More than 100 members from 60 different churches and area veteran friendly organizations attended the moving ceremony.

Remembering our fallen heroes and George Thomas our spiritual leader
Remembering our fallen heroes and George  Thomas our spiritual leader

Twenty-two veterans representing all branches of  military service participated in the opening candle light ceremony, each carrying a lighted candle to symbolize the fact that 22 returning veterans die of suicide every day due to military related causes.

Dr. Ed King, featured keynote speaker for the event, is the founder and senior pastor of Redemption Church, a thriving community service congregation located in Knoxville.  Dr. King addressed the specific needs of returning veterans along with the special concerns of their families and urged the clergy in attendance to ramp up their support by partnering with VFCI.

“It was wonderful to have Chaplains from Army and Air Force Guard units give us their perspective and ask our community to assist in helping families with soldiers and airmen who are now in harm’s way for all of us” stated Chaplain Dennis Lovin, VFCI Co-Chairman. Chaplain Lovin and VFCI Chairman Fred Owens are coordinating efforts with business, civic and congregational leaders to put in place a structured program to identify and assist veterans and their families.  In cooperation with CareForTheTroops ( , VFCI members expect to impact more than 50,000 returning veterans and their families in the coming year.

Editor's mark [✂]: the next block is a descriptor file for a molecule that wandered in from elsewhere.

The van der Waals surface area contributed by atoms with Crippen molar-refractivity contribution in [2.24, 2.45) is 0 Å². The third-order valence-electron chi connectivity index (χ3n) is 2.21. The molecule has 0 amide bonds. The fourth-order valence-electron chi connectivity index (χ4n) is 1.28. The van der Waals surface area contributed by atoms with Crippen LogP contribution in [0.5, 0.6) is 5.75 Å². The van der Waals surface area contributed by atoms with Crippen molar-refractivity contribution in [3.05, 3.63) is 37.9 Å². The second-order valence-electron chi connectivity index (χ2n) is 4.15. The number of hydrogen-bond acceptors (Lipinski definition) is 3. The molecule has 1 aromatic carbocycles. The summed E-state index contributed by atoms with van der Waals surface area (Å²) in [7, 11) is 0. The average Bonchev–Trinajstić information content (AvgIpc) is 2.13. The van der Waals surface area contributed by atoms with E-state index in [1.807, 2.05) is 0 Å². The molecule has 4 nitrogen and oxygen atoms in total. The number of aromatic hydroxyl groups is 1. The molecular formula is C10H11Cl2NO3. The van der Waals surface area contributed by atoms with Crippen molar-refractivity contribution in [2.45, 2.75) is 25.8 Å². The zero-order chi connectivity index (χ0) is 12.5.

We received a tremendous amount of feedback from the Forum attendees. After reviewing the VFCI Forum Feedback Report 6-1-14, please let us know how we can better serve your church or organization.

We have enclosed a VFC registration form for those of you that didn’t complete the one at the forum or if you have read our material and are ready to join. If you have a questions regarding it’s completion please use the contact either Freddie Owens or Dennis Lovin.

The main goal of VFCI is to partner with veteran friendly congregations to identify attending veterans and put in place support programs which address their unique and special needs as military veterans. For more information about the Veteran Friendly Congregation, please visit  or call 865-336-2624.